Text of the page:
Avoid using versions of OS X that are older than what came with your Mac. If you copy older system files from another computer to your Mac, or try to use startup disks designed for older computers, you might see one or more of the following:
- Your Mac doesn't start up, or you see a prohibitory symbol at startup
- You see a message that you're using an unsupported or incorrect version of OS X
- Your Mac doesn't respond to your trackpad, mouse, or keyboard
- Apps unexpectedly quit
- Your Mac doesn't sleep or wake
- You don't hear any sound from your Mac
- The fans in your Mac operate at a faster or louder speed
- The image on your display appears to "shrink" or has black bars around it, or appears tinted
- You can't use Bluetooth or Wi-Fi
If you're starting up from an external drive or network volume
If you can't start up your Mac from an external drive, make sure the version and build of OS X installed on the external drive is the same as, or newer than, what came with your Mac. You might see a prohibitory symbol, or a message that you're using an unsupported or incorrect version of OS X when the version of OS X on an external drive is incompatible with your Mac.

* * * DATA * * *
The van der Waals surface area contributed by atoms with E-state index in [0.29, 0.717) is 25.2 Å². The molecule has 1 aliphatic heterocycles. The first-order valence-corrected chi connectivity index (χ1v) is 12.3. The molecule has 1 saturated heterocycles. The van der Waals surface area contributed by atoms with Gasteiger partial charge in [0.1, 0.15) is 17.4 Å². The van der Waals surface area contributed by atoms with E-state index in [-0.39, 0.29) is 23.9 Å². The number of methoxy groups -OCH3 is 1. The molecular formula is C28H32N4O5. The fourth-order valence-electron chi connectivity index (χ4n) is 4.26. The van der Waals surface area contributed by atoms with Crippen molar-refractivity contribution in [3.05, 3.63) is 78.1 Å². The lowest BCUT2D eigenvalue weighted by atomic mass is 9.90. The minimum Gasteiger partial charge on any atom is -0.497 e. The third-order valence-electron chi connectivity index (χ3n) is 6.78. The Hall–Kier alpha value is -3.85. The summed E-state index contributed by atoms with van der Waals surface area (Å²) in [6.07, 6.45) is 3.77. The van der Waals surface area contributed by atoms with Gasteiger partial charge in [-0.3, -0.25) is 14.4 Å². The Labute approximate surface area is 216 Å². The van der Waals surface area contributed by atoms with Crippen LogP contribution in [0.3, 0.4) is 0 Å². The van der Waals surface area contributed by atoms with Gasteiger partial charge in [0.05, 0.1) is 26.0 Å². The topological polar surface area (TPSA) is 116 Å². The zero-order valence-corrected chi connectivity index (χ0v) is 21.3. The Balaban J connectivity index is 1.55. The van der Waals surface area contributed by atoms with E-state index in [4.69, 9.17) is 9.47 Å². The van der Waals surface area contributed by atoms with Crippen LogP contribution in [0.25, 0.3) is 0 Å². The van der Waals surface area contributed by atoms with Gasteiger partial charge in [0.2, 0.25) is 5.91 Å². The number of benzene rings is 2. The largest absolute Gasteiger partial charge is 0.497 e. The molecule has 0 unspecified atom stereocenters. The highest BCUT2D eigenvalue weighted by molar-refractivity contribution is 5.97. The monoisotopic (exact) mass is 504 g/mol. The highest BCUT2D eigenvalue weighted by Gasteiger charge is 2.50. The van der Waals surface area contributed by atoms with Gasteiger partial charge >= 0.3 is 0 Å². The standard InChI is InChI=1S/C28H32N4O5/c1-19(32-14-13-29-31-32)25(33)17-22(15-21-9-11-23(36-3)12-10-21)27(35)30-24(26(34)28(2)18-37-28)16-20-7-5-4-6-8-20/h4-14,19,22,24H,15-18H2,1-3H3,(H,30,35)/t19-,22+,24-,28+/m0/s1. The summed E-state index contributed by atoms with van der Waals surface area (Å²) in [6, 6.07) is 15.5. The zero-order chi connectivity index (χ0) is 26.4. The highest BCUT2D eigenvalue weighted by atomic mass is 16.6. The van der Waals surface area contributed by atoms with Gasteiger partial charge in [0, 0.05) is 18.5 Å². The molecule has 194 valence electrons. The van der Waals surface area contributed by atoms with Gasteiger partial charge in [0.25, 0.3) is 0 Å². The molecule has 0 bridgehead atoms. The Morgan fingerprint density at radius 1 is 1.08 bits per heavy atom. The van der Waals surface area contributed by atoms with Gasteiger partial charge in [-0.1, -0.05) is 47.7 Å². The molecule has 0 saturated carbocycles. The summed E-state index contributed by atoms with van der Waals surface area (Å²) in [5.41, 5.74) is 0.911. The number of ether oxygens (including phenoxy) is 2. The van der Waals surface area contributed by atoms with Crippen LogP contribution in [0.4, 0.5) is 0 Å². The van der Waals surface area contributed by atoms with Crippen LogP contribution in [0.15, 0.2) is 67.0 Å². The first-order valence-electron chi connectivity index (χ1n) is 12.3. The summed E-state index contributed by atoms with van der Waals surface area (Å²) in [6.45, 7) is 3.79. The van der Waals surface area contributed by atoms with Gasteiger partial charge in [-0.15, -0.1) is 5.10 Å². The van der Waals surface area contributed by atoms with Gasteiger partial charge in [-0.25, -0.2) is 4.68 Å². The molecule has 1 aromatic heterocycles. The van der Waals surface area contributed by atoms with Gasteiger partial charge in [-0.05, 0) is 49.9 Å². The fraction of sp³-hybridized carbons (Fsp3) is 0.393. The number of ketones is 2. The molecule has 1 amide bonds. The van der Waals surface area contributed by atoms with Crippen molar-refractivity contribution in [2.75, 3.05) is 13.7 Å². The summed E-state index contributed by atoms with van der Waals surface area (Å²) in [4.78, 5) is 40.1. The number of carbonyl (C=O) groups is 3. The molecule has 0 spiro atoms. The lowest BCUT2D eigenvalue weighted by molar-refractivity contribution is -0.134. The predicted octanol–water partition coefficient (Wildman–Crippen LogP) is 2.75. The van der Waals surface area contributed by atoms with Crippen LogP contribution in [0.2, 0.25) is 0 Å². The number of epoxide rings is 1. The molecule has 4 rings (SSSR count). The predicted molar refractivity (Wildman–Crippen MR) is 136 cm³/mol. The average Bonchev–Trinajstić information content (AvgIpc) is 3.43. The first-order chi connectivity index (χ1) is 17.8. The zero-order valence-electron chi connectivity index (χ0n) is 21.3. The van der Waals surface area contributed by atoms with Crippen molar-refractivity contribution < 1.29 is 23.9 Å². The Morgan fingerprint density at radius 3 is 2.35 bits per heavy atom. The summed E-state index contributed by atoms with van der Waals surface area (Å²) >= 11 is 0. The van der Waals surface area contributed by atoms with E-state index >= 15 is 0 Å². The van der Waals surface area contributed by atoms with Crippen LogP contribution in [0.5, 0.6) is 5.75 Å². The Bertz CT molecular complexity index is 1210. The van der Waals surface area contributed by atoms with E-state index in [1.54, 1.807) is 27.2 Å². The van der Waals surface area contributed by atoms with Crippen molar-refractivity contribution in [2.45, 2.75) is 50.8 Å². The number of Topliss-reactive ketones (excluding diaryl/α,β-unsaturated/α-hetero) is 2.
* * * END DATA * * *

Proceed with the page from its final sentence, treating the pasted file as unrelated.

If the version of OS X installed on your external drive is newer than what came with your Mac, check the system requirements of that version to make sure it works with your Mac:
- OS X Lion (OS X 10.7)
- OS X Mountain Lion (OS X 10.8)
- OS X Mavericks (OS X 10.9)
- OS X Yosemite (OS X 10.10)
You can use OS X Recovery to install a version of OS X on an external drive that's compatible with your Mac.
If you're a network administrator setting up a NetBoot volume, you should configure your server to offer a compatible version of OS X to each Mac.
If you're restoring from a Time Machine backup
If you try to restore a Time Machine backup that was created on a different Mac, you might see a message that, "You can't restore this backup because it was created by a different model of Mac." Use Migration Assistant to move your personal information to your new Mac instead.
If you're installing OS X from a CD or DVD
Mac computers introduced before 2009 came with OS X Install or Restore discs. These discs were designed specifically for these older Mac models. If you see a prohibitory symbol when starting up from a disc, or an alert message that you're installing from an unsupported or incorrect disc, then you shouldn't try to use the disc with your Mac. If you need to reinstall OS X on your newer Mac, use OS X Recovery instead.